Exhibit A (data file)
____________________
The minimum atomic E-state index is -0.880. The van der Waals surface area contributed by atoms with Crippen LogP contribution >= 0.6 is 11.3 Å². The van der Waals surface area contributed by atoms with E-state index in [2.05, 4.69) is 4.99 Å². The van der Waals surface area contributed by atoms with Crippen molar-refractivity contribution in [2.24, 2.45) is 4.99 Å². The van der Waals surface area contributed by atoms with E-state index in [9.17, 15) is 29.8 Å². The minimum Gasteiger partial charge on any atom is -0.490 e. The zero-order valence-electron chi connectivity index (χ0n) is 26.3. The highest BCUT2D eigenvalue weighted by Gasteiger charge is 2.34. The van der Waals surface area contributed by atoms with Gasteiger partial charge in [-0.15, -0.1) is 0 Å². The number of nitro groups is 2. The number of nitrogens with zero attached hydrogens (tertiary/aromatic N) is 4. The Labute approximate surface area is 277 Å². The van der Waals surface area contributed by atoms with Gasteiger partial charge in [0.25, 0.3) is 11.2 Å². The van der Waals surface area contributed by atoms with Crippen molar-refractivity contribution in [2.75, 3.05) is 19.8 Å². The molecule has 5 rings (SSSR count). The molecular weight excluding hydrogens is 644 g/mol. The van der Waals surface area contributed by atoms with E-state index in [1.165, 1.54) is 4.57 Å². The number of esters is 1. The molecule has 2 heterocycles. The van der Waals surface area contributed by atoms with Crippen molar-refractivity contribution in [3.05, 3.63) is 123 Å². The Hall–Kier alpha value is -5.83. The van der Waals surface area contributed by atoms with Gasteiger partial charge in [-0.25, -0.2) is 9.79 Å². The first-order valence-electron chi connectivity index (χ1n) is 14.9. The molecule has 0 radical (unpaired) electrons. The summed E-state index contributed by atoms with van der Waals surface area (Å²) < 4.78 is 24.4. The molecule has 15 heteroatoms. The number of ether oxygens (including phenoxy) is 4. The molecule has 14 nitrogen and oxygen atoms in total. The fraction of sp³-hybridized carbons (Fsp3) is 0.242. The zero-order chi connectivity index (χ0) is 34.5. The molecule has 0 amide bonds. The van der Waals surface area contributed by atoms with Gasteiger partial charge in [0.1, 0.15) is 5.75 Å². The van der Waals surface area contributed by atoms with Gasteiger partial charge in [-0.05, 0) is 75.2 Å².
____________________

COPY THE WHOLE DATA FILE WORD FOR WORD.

The minimum atomic E-state index is -0.880. The van der Waals surface area contributed by atoms with Crippen LogP contribution >= 0.6 is 11.3 Å². The van der Waals surface area contributed by atoms with E-state index in [2.05, 4.69) is 4.99 Å². The van der Waals surface area contributed by atoms with Crippen molar-refractivity contribution in [2.24, 2.45) is 4.99 Å². The van der Waals surface area contributed by atoms with E-state index in [9.17, 15) is 29.8 Å². The minimum Gasteiger partial charge on any atom is -0.490 e. The zero-order valence-electron chi connectivity index (χ0n) is 26.3. The highest BCUT2D eigenvalue weighted by Gasteiger charge is 2.34. The van der Waals surface area contributed by atoms with Gasteiger partial charge in [-0.15, -0.1) is 0 Å². The number of nitro groups is 2. The number of nitrogens with zero attached hydrogens (tertiary/aromatic N) is 4. The Labute approximate surface area is 277 Å². The van der Waals surface area contributed by atoms with Gasteiger partial charge in [0.25, 0.3) is 11.2 Å². The van der Waals surface area contributed by atoms with Crippen molar-refractivity contribution in [2.75, 3.05) is 19.8 Å². The molecule has 5 rings (SSSR count). The molecular weight excluding hydrogens is 644 g/mol. The van der Waals surface area contributed by atoms with E-state index in [1.165, 1.54) is 4.57 Å². The number of esters is 1. The molecule has 2 heterocycles. The van der Waals surface area contributed by atoms with Crippen molar-refractivity contribution in [3.05, 3.63) is 123 Å². The Hall–Kier alpha value is -5.83. The van der Waals surface area contributed by atoms with Gasteiger partial charge in [-0.25, -0.2) is 9.79 Å². The first-order valence-electron chi connectivity index (χ1n) is 14.9. The molecule has 0 radical (unpaired) electrons. The summed E-state index contributed by atoms with van der Waals surface area (Å²) < 4.78 is 24.4. The molecule has 15 heteroatoms. The number of ether oxygens (including phenoxy) is 4. The molecule has 14 nitrogen and oxygen atoms in total. The fraction of sp³-hybridized carbons (Fsp3) is 0.242. The zero-order chi connectivity index (χ0) is 34.5. The molecule has 0 amide bonds. The van der Waals surface area contributed by atoms with Gasteiger partial charge in [0.1, 0.15) is 5.75 Å². The van der Waals surface area contributed by atoms with Gasteiger partial charge in [-0.05, 0) is 75.2 Å².